Edinburgh, Fife & East Scotland

Harvey Frost admits murdering Penicuik man Craig Stewart

Craig Stewart
Image caption Mr Stewart died in the Edinburgh Royal Infirmary

A man has admitted murdering his Edinburgh neighbour on the night he met him and said he "didn't know what came over me".

Harvey Frost, 47, hugged Craig Stewart, 24, and said "love you man" before returning from his kitchen armed with a knife and stabbing him in the chest.

Mr Stewart died in hospital eight days after the attack at Frost's home in Magdalene Drive on 10 February 2013.

Sentence was deferred at the High Court in Edinburgh until next month.

'Love you man'

Advocate depute Douglas Fairley QC said that Frost and Mr Stewart lived in next door flats but did not know each other before the incident.

Mr Stewart had been having a drink with his flatmates, Dean Robertson and Lauren Andrews, in the evening of 9 February.

He later went outside to get some air before coming back into the flat with Frost who he introduced to Mr Robertson saying: "This is my neighbour. I've just met him."

They all played cards.

Frost later stood up to go home after indicating he did not want to overstay his welcome.

Mr Fairley told the court: "As the accused was unsteady on his feet, the deceased and Robertson took him next door to his own flat."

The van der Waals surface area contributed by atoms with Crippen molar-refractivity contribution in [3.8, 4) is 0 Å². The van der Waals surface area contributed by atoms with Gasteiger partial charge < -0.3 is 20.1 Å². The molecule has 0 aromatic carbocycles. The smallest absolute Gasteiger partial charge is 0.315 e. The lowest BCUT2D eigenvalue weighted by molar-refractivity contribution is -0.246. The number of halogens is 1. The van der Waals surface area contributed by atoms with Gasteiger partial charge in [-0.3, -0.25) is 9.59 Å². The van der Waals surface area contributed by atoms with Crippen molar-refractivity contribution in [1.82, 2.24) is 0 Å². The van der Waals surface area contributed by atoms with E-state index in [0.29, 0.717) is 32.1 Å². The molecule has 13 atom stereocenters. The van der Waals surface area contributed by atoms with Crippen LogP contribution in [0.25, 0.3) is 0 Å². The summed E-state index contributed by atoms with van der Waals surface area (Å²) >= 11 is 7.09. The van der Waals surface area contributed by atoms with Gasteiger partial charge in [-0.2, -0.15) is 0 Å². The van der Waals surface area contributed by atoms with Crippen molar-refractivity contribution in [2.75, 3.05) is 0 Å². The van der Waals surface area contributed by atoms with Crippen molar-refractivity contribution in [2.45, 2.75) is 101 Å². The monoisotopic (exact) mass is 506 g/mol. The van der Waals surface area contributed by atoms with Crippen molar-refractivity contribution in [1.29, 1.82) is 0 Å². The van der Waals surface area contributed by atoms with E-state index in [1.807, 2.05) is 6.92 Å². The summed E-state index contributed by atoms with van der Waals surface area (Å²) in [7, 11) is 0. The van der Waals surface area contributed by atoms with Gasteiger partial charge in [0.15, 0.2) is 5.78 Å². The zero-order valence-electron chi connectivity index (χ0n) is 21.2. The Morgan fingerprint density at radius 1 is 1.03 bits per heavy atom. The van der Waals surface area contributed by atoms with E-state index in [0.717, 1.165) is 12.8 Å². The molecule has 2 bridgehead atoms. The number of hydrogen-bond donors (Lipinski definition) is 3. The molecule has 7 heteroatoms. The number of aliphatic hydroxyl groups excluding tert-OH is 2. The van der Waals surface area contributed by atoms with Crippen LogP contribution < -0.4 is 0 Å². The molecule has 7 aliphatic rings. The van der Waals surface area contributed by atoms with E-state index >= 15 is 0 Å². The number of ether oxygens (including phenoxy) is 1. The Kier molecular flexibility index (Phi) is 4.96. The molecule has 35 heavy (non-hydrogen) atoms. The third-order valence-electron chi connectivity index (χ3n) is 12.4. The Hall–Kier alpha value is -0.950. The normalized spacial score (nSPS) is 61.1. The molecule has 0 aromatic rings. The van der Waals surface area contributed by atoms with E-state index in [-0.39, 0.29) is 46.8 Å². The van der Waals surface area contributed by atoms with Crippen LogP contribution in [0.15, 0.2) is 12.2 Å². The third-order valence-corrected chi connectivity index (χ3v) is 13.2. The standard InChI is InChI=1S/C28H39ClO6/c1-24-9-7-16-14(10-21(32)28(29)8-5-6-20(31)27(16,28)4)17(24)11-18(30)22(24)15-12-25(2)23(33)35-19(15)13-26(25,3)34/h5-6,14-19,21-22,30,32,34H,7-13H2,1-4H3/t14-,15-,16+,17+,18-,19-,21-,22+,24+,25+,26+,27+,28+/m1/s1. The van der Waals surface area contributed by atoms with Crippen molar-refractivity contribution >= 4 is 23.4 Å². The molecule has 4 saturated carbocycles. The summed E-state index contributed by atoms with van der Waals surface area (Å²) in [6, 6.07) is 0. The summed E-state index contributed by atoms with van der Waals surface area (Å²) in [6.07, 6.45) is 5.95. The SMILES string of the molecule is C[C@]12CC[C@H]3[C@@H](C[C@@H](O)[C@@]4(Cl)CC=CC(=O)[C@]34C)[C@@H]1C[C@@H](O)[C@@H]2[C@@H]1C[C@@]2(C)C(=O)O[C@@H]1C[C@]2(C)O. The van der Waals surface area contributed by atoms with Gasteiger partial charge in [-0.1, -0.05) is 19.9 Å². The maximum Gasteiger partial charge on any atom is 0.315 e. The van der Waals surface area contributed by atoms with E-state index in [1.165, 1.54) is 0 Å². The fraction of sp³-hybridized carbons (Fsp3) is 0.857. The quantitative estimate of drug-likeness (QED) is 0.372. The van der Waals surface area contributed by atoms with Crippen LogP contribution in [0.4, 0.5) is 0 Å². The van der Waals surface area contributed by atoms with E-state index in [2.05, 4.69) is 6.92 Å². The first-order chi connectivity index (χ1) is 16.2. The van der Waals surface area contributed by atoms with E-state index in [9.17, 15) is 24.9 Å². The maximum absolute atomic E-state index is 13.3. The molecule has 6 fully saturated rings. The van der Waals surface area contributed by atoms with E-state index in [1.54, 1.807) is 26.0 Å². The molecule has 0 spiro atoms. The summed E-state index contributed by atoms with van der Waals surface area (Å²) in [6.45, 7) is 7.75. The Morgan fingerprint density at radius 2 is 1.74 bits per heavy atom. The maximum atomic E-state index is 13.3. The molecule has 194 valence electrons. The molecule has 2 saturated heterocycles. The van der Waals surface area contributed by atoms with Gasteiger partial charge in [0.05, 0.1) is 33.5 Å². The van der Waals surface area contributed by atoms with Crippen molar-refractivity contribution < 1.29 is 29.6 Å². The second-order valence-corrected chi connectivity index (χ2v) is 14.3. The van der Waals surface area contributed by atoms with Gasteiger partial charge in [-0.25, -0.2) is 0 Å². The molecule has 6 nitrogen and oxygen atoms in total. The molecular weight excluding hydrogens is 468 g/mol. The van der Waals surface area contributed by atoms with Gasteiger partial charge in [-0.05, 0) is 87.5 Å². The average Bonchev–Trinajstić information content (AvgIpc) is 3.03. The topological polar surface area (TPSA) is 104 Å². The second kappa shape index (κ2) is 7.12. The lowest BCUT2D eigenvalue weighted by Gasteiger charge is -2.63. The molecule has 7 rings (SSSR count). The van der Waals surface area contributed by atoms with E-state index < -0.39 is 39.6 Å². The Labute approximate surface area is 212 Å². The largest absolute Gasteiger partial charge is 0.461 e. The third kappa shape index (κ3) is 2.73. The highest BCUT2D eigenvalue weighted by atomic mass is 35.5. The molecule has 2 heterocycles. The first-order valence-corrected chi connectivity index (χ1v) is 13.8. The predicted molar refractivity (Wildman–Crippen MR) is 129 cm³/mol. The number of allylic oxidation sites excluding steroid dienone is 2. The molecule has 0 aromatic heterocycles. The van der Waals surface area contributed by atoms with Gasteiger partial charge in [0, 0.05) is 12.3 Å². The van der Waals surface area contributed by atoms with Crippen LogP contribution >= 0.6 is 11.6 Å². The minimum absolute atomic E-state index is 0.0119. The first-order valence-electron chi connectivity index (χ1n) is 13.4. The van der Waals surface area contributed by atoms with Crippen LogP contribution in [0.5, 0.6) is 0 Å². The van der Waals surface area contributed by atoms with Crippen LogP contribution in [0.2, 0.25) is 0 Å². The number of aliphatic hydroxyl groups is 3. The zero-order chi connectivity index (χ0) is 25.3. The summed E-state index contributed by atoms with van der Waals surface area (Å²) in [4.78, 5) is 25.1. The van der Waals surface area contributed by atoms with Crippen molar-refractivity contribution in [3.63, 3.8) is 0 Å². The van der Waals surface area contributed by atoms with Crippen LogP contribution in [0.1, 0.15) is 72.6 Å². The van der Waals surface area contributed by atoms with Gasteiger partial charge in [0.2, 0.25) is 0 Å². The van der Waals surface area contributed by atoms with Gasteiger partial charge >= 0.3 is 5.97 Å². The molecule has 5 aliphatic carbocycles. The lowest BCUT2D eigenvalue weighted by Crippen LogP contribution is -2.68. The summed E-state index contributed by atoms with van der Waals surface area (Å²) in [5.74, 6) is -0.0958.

Image caption Harvey Frost admitted murdering his neighbour

Frost invited them in for a drink and Ms Andrews joined them.

"The accused hugged the deceased and said "love you man" and the deceased hugged him back and repeated this," said the advocate depute.

After the song ended Frost went into the kitchen. He returned expressionless but holding a knife and walked over to where Mr Stewart was sitting on a couch and stabbed him in the chest, inflicting a heart wound.

Mr Stewart underwent emergency surgery but a later scan showed features consistent with brain injury.

It was later agreed that he was unlikely to regain an independent quality of life.

Frost told police he did not know why he would do this, adding he had never done anything like it before and said: "I don't know what's came over me."

He was examined by two psychiatrists but neither found evidence to suggest that he was subject to a state of diminished responsibility at the time of the murder.

Defence solicitor advocate John Scott QC said Frost's behaviour was "totally out of character" for him.

He added: "There is no mental health issue which can explain this strange behaviour."

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